The Port Washington-Saukville School Board unanimously approved a one-year teacher contract extension at a special session that drew more than 250 people representing a mix of support and opposition.
"The one-year proposed contract will provide the district with stability during a year of transition," School Board President Patty Ruth said.
Supt. Michael Weber said the teacher’s association also needs to vote on the one-year extension, and the board was "informed that they would do that on Tuesday or Wednesday."
The board had previously intended to discuss the issue at a March 28 meeting that was canceled due to . The issue was rescheduled for Monday's special session, at Thomas Jefferson Middle School.
Gov. Scott Walker's bill, among other things, eliminates most collective bargaining rights for many public employees. The law now is facing a legal challenge, due to allegations that Republican lawmakers who passed the bill violated the state open records law to move it through committee and onto the Senate floor for a vote.
The board also approved a motion on Monday night that voids the contract extension if the state finds Gov. Walker's law was indeed in effect before the allegations.
Board members felt they had held enough discussion since the canceled meeting to move forward with the contract, Ruth said.
"I think I should share something from the process aspect for everyone," she said. "You may be under the impression that the board has not spent many hours and many meetings to get to the point where we are tonight."
"It is not that we are unprepared at all," Ruth said. "There've been many hours and it's not ... like it’s a surprise for us tonight to look at this."
Aaron White, who lives in the Port Washington-Saukville School District, said he is hopeful the decision to move forward with the contract will help restore focus.
"It has been a stressful two months," he said. "I think (the approved contract) helps to calm things. It lets cooler heads prevail, instead of making a knee-jerk decision."
White has a 1-year-old daughter and also works as a teacher. In thinking about his daughter entering the school district, he said, his mind is on the long-term effects of the political issues in play.
A big concern, he said, is whether teachers will have the tools needed to provide a quality education.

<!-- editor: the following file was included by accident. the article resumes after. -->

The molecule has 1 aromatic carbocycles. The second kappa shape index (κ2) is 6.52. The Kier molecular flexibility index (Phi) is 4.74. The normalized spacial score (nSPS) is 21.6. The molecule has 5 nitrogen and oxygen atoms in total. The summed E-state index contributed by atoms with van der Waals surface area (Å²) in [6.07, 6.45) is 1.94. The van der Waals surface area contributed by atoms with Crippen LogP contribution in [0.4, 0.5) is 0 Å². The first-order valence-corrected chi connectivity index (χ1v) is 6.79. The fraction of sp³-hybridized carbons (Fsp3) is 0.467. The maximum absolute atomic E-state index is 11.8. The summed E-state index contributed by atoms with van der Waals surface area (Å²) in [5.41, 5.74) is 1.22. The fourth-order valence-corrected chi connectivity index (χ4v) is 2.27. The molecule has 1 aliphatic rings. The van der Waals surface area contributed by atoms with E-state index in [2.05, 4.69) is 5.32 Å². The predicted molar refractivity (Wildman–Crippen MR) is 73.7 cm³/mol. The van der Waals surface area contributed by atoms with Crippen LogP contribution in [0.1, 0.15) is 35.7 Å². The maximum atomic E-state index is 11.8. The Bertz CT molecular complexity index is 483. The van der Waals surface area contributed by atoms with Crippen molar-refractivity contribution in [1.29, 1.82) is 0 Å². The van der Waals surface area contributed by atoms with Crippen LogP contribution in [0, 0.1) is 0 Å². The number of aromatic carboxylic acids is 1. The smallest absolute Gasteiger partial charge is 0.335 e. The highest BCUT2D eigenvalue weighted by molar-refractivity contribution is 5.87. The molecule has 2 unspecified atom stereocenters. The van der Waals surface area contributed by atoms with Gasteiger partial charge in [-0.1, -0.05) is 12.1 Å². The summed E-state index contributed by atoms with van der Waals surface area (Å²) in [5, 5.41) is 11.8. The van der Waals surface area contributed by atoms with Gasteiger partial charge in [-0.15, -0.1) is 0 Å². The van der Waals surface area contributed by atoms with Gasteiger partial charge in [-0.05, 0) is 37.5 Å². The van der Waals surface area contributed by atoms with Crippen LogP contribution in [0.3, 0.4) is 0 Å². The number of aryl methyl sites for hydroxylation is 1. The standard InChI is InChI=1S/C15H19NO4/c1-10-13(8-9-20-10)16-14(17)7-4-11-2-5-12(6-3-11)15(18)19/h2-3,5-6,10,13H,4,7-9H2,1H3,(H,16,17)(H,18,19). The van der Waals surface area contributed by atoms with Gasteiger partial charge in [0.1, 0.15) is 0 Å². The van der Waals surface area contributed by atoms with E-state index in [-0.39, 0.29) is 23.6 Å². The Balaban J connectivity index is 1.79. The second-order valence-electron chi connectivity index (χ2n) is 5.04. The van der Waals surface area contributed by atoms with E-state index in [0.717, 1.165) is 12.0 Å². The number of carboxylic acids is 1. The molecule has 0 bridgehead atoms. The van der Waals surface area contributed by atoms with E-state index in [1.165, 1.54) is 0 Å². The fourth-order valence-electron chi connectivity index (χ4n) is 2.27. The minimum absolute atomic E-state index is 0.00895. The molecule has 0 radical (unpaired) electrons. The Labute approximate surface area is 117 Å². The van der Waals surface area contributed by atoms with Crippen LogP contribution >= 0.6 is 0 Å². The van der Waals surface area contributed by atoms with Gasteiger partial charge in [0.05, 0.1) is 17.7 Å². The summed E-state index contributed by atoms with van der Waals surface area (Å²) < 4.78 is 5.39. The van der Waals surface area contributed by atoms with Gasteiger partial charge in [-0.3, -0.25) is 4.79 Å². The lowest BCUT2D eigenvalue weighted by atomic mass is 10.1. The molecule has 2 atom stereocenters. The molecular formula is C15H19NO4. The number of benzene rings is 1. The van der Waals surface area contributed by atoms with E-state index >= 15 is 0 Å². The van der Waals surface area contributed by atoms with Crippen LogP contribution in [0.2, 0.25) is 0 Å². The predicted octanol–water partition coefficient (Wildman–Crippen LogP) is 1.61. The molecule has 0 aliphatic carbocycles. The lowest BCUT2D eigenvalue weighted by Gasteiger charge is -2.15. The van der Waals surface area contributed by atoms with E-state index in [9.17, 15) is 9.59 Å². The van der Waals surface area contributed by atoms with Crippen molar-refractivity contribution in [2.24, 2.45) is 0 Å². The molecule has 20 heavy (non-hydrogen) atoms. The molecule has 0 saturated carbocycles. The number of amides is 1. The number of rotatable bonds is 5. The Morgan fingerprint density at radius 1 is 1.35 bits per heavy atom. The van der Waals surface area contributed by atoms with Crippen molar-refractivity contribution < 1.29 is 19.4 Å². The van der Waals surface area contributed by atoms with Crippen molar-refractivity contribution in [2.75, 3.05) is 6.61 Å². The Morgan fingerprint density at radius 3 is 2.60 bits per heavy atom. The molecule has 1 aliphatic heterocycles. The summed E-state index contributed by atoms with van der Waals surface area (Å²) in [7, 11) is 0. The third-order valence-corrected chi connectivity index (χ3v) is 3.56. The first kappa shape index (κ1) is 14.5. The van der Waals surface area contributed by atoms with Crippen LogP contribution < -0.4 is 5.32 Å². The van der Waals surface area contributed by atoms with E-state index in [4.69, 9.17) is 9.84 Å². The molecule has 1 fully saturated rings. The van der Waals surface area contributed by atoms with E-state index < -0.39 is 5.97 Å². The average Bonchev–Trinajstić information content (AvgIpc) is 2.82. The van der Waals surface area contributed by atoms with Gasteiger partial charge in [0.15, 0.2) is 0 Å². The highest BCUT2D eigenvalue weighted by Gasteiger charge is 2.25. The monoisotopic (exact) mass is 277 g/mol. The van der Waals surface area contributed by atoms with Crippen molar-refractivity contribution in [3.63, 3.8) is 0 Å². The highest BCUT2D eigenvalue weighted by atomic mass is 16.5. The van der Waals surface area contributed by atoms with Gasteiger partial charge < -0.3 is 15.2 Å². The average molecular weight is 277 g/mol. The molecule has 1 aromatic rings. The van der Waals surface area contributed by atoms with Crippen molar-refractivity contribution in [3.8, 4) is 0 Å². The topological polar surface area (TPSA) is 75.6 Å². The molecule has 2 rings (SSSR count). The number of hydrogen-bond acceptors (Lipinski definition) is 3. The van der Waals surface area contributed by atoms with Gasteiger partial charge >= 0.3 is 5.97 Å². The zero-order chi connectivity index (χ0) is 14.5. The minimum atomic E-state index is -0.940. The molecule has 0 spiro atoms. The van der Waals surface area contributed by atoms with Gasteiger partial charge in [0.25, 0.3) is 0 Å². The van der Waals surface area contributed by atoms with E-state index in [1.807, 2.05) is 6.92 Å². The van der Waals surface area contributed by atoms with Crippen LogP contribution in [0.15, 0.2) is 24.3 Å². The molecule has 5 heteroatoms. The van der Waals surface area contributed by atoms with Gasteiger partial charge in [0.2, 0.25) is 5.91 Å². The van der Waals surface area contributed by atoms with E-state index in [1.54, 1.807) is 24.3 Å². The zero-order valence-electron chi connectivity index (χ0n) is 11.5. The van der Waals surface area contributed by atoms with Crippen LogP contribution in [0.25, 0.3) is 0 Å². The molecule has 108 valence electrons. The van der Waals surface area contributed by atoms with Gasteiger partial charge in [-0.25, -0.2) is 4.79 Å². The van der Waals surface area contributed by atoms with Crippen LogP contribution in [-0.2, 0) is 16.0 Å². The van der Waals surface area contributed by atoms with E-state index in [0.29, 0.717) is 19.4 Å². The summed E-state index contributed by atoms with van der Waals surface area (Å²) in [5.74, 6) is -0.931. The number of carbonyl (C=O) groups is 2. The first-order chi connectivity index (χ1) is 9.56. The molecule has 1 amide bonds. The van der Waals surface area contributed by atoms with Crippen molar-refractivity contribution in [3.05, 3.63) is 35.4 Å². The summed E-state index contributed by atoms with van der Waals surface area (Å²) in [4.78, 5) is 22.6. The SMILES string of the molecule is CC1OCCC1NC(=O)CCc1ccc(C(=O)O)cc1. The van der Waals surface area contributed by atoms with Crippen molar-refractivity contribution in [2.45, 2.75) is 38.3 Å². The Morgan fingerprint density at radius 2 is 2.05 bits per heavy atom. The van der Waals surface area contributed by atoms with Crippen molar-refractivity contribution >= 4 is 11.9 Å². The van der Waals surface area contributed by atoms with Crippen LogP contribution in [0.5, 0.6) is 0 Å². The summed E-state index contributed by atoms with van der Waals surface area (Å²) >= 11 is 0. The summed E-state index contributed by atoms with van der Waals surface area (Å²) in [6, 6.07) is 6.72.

Patrick Modjeski of Port Washington said he believes the decision to extend the contract was made from the start.
"I believe (the meeting) was a setup, a public forum ... just to appease the public," Modjeski said.
Modjeski said he is in support of paying teachers what they are worth, but believes voting on the one-year contract was rushed.
The School Board faced a crossfire of accusations that its mind had been made from the start, as audience members questioned whether their opinions would be taken into consideration.
School Board Member Myron Praeger said that the decision to vote on the contract extention felt rushed to him at first. Board members have since spent time in meetings and discussion, Praeger said, examining details and listening to district residents before making a decision.
"We listen to every e-mail, we look at every comment," Praeger said. "We want to be fair, and I think the community wants us to be fair."
Ruth pointed to seven specific meetings where board members met to discuss the contract extension.
Despite comments that the issue was rushed, a number of audience members urged the board to make a decision Monday, including Terry Wozny, a teacher at Port Washington High School.
"I'm a teacher in the district and I want to urge you to ratify the contract," he said. "Its time to move forward and end this hostility between groups."
What’s in the contract?
School Board Member Jim Eden, chair of the negotiations committee, outlined the key points of the extended contract. Under the contract extension:
- Wages will be frozen for the 2011-12 school year, but will allow teachers working toward their own higher education to receive financial incentives.
- Union members will pay 13 percent of their health care costs.
- The cash in lieu of benefits provision will be reduced by 13 percent.
- There will be a shift in the type of drug card benefit, to a four-tier $0/$10/$25/$50 plan.
- Post-employment health insurance benefits will be capped at $150,000.
- Teachers now will have to wait until the age of 57 and have spent 20 years with the district to be eligible for those benefits, an increase from age 55 and 15 years of service.
- Teachers hired after April 1, 2011, will not be eligible for post-employment health benefits outlined in the contract extension.
- The contract includes language that allows the board to penalize teachers who participate in an unauthorized work stoppage.
Those in attendance received an informational sheet detailing the key points in the contract (see attached document with this article). A copy of the entire teacher contract was not made available.